(Barcelona / Oslo – February 28, 2012) Based on the explosive growth in global mobile phone penetration, a technology revolution is quickly gaining pace in healthcare. Around the world, healthcare systems are overburdened, costly and incapable of meeting the needs of a growing population. According to a new study from The Boston Consulting Group and Telenor Group, mobile health technology can offer sizeable benefits to all countries, lead to economic growth and promise a better life for individuals.
Among the key findings:
- The necessary infrastructure is already in everyone’s hands: 7.4 billion mobile subscriptions projected by 2015
- The technology richness and network capacity is sufficient, both on simple feature phones and on smart devices
- Currently, more than 500 mobile health projects are taking place around the world
- Costs in elderly care can be reduced by 25% with mobile healthcare
- Maternal and perinatal mortality can be reduced by 30%
- Twice as many rural patients can be reached per doctor
- Tuberculosis treatment compliance can be improved by 30-70%
- 30% of smartphone users are likely to use “wellness apps” by 2015
- Costs related to data collection can be reduced by 24%
- Smartphone is the most popular technology among doctors since the stethoscope
The study “Socio-Economic Impact of mHealth ” – commissioned by Telenor Group and carried out by The Boston Consulting Group – is a comprehensive survey of the impact that mHealth initiatives can have in 12 countries. The countries are grouped into three clusters, each with a different set of primary healthcare challenges. Where countries in one cluster primarily face challenges with non-communicable diseases and quickly growing system costs, countries in another cluster struggle with maternal/child health, communicable diseases and limited access to health care. What unites them all is that mobile health technology can improve the quality, reach and effectiveness of services while reducing costs and the overall system burden.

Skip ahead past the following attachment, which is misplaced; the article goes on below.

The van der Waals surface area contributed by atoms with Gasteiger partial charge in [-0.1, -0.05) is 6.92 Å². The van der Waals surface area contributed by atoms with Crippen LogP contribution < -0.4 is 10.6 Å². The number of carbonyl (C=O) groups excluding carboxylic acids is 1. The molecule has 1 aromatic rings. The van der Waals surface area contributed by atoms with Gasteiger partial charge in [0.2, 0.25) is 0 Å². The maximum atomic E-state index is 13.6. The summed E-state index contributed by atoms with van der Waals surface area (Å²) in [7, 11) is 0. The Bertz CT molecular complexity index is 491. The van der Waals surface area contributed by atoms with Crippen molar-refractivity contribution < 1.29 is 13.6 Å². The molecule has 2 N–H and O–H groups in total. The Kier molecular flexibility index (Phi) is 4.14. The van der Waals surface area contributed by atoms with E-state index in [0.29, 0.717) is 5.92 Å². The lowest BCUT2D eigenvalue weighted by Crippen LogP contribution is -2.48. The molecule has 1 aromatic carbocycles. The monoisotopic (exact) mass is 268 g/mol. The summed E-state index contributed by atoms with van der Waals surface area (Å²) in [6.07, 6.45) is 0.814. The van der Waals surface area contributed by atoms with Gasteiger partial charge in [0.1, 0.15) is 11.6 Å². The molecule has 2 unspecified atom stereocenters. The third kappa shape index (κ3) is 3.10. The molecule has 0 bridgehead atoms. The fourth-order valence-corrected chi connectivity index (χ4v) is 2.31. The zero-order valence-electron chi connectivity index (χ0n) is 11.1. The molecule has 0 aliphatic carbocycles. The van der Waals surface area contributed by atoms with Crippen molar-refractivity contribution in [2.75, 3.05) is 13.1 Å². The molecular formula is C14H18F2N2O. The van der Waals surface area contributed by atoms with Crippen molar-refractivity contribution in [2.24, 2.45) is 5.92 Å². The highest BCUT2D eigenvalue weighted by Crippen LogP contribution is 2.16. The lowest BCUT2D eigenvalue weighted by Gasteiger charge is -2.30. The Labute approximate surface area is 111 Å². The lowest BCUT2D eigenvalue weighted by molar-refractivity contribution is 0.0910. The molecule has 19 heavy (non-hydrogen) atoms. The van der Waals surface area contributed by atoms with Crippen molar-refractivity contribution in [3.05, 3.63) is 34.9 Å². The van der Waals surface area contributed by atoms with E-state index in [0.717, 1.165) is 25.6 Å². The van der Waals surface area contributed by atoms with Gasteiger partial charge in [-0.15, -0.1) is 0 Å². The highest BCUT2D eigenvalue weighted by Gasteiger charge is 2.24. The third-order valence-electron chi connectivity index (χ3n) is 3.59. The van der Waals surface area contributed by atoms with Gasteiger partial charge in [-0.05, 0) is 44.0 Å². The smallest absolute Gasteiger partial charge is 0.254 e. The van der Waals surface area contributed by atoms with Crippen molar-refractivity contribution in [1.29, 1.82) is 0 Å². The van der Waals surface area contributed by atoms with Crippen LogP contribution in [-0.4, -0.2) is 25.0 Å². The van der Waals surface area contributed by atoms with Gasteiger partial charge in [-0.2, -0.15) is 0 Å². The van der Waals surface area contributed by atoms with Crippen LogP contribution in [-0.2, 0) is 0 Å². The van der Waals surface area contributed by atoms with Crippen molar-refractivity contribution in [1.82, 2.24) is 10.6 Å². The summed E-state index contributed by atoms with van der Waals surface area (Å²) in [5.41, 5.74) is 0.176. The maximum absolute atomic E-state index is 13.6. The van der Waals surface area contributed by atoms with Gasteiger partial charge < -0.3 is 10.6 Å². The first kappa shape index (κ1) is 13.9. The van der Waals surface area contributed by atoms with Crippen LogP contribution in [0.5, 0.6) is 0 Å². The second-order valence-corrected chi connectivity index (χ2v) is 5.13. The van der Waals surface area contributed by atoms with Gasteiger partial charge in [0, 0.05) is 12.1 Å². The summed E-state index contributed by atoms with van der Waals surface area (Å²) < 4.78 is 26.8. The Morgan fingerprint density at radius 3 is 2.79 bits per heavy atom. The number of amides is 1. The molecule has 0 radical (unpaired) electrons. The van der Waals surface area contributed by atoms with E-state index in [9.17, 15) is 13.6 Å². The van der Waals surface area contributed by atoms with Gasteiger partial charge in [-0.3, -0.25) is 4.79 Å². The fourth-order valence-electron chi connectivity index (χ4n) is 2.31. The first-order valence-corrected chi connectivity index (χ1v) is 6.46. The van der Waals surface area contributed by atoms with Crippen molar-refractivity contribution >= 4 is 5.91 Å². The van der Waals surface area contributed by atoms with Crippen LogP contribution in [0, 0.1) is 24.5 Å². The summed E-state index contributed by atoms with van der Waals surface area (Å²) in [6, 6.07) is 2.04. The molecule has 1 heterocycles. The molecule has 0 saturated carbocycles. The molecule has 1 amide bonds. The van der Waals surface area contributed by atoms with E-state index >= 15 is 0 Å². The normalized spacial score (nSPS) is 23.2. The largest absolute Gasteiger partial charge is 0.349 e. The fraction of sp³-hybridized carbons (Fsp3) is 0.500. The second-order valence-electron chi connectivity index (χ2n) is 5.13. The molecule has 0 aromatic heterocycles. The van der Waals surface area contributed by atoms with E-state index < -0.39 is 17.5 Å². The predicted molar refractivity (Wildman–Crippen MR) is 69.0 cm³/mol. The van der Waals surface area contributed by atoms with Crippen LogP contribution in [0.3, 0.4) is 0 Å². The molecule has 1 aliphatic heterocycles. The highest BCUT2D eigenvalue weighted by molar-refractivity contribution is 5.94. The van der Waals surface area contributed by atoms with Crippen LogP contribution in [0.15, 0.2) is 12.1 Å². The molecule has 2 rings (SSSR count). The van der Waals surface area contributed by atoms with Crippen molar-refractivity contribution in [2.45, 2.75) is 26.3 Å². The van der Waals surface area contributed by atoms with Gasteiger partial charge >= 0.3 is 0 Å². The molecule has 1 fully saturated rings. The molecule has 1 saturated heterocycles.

Telenor Group has launched a number of mobile health initiatives across its markets. In Norway, an assisted living project helps the elderly stay longer at home through mobile alarm systems. In Thailand, a mobile text messaging service provides epidemic surveillance. In Bangladesh and Pakistan, a service called Healthline provides patients with a simple number to dial for both serious and non-serious medical needs. In India, mothers can obtain critical information about prenatal health via their phones. In Montenegro, a joint project with the EU provides a service for remotely located elderly people, enabled by one touch on a button on their mobile handset. In Serbia, mobile health technology is used to increase the quality of medical registration and reporting for the Roma community.
Action is needed
“Mobile health is already a reality, with hundreds of projects launched worldwide. However, many projects are struggling with achieving scale. Both regulatory actions and ecosystem collaboration is required to create the necessary scale. We need to commit to common standards, increase access to mobile services and document the impact of mobile health. Finally,
Governments can use their procurement processes to drive further innovation in mobile health services,” says Jon Fredrik Baksaas, President and CEO, Telenor Group.
“The technological development and successful pilots around the world demonstrate that the time for mHealth has come. Accelerating adoption will require orchestrating multiple stakeholders, including the alignment of incentives for healthcare professionals to adopt mHealth,” says Knut Haanæs, Global Leader, Sustainability Practice, The Boston Consulting Group.